Yesterday I attended an excellent event hosted by Merkle in Edinburgh. There was a lot of very impressive content, tech and skills on show; the highlight was the debate hosted by Firas Khnaisser on whether brands should or should not give up on personalisation (Gartner predicts 80% will by 2025).
In the debate, the ‘let’s keep it’ team won the day; much of that I think was down to a recognition amongst the team that what is done at present remains nowhere near as good as it needs to be to achieve a genuine human connection with a customer or prospect. I particularly liked the point from Stephen Ingledew; along the lines of ‘let’s face it, what we do is not personalisation, it is targeting’.
Needless to say, I chipped in with a question/ point around ‘would it not be better to let the customer do the personalisation?’. That was not laughed out of court, so let me explain how that might work.
The best way to think about that might be to introduce a new xxxxTech to the stack; let’s call it CustomerTech. That new capability is, at the top level, pretty simple; it is about better enabling and supporting the many things that one has to do as a potential and existing customer. Think about that a bit, because the potential impact is huge. As a customer, one wanders consciously or unconsciously through a series of stages – surfacing, identifying and articulating a need, taking that need to the market place, engaging in dialogue, drawing on decision support tools, negotiating, making a buying decision, transacting, getting up and running with the new thing and supply relationship(s). And then finally getting to enjoy the purchase made…. (all the while preparing for when things go wrong, and the exit).
Does that all sound a bit familiar? It should do, because it is the inverse of the Adtech, Martech, eCommerce and CRM stack.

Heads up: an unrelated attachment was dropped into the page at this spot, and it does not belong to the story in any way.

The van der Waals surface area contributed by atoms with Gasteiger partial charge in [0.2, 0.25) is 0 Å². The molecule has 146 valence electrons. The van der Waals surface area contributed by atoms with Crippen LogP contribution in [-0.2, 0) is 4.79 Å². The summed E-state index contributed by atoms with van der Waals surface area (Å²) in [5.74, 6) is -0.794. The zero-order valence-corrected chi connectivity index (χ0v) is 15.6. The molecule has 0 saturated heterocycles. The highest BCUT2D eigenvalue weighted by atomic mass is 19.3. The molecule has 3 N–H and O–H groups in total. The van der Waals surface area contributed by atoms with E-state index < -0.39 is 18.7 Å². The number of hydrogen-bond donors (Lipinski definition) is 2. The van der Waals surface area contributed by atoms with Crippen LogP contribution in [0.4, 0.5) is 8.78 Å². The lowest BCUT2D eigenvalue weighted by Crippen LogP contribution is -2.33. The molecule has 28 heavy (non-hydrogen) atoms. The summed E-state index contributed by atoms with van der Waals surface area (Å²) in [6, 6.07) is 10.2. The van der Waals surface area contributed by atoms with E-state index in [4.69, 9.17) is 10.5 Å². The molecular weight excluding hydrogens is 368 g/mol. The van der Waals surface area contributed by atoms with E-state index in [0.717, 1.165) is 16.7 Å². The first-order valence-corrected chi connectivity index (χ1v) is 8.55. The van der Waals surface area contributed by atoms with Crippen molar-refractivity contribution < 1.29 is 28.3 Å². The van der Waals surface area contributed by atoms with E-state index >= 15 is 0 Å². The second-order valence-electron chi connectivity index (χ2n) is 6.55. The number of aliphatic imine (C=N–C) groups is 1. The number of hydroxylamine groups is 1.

The visual below is an early glimpse of CustomerTech in action; it is a buying interest signal, made available to the market under the control of the potential customer. It’s pretty basic right now; so were CRM and the other ‘techs’ in their early days. But critically, it is expressed through ultra modern technologies that, whilst staying under the hood, address the pain points that mean that direct marketing response rates have been poor and statically so for many years. The main pain points that hinder direct marketing are around that people inherently understand that when they make data available to a commercial organisation that it will more than likely be shared onwards, and used to drive communications – so they share the bare minimum. There is no alignment between the needs of the data sharer and the recipient; there is no win-win, as there typically is in B2B direct marketing. CustomerTech addresses this by enabling this rich, buying intention data to flow, but only under terms that work for the individual (e.g. you can have this rich data if you agree to not share it outside of your organisation, or beyond the purposes agreed). That might sound challenging to the status quo…., it is. But then again, so is running a very expensive and fancy marketing machine on the 2 star fuel that is today’s available data.
How do we get CustomerTech switched on? I would contend it is already on its way, but largely under the radar for most of the marketing community. The tech all works, with a number of game changers in there; and it all plumbs in very neatly to the existing tech stacks. The missing step is those standardised information sharing agreements. With that in mind, I believe based on yesterdays evidence that the newly pivoted and re-invigorated Data and Marketing Association could be the body that sits down to help thrash these out. Consider that an open invite.
Why might the DMA wish to do so? I think that lies in this wonderful piece of emerging evidence from Dr Johnny Ryan at Brave Software. It shows the improvement in the clickthrough metric being achieved by the Brave privacy-centric approach to digital advertising. Think about those numbers; this increase in engagement rate is incredible; imagine what that could be when drawing in the yet richer data-set available from the permissioned buying interest data.
Lot’s to ponder on. Thanks again Merkle for a very useful session.
Next up….., the three data fields that will make all of this happen.